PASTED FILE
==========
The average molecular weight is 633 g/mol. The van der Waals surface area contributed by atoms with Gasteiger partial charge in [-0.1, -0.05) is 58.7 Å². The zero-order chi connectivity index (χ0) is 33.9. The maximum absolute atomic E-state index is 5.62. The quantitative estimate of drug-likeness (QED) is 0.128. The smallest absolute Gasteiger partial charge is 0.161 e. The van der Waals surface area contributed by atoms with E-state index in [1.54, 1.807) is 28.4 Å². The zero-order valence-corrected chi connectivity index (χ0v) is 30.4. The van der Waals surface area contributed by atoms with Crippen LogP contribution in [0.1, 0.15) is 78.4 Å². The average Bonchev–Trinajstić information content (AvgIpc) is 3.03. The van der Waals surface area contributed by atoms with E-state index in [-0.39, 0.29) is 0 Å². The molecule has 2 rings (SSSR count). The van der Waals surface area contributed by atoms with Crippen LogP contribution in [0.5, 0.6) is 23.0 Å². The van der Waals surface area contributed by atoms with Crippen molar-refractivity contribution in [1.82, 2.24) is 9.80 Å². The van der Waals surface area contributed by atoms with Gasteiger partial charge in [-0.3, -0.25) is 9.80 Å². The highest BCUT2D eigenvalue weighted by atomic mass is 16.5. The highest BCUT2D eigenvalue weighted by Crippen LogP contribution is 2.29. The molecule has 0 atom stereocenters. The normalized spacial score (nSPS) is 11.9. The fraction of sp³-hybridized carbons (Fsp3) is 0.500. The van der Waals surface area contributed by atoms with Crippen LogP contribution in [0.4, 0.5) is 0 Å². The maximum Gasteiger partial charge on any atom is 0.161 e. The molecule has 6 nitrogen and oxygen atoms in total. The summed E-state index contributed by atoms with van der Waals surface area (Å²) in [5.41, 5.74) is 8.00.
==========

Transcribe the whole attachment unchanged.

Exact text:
The average molecular weight is 633 g/mol. The van der Waals surface area contributed by atoms with Gasteiger partial charge in [-0.1, -0.05) is 58.7 Å². The zero-order chi connectivity index (χ0) is 33.9. The maximum absolute atomic E-state index is 5.62. The quantitative estimate of drug-likeness (QED) is 0.128. The smallest absolute Gasteiger partial charge is 0.161 e. The van der Waals surface area contributed by atoms with E-state index in [1.54, 1.807) is 28.4 Å². The zero-order valence-corrected chi connectivity index (χ0v) is 30.4. The van der Waals surface area contributed by atoms with Crippen LogP contribution in [0.1, 0.15) is 78.4 Å². The average Bonchev–Trinajstić information content (AvgIpc) is 3.03. The van der Waals surface area contributed by atoms with E-state index in [-0.39, 0.29) is 0 Å². The molecule has 2 rings (SSSR count). The van der Waals surface area contributed by atoms with Crippen LogP contribution in [0.5, 0.6) is 23.0 Å². The van der Waals surface area contributed by atoms with Crippen molar-refractivity contribution in [1.82, 2.24) is 9.80 Å². The van der Waals surface area contributed by atoms with Gasteiger partial charge in [-0.3, -0.25) is 9.80 Å². The highest BCUT2D eigenvalue weighted by atomic mass is 16.5. The highest BCUT2D eigenvalue weighted by Crippen LogP contribution is 2.29. The molecule has 0 atom stereocenters. The normalized spacial score (nSPS) is 11.9. The fraction of sp³-hybridized carbons (Fsp3) is 0.500. The van der Waals surface area contributed by atoms with Crippen LogP contribution in [0.4, 0.5) is 0 Å². The maximum Gasteiger partial charge on any atom is 0.161 e. The molecule has 6 nitrogen and oxygen atoms in total. The summed E-state index contributed by atoms with van der Waals surface area (Å²) in [5.41, 5.74) is 8.00.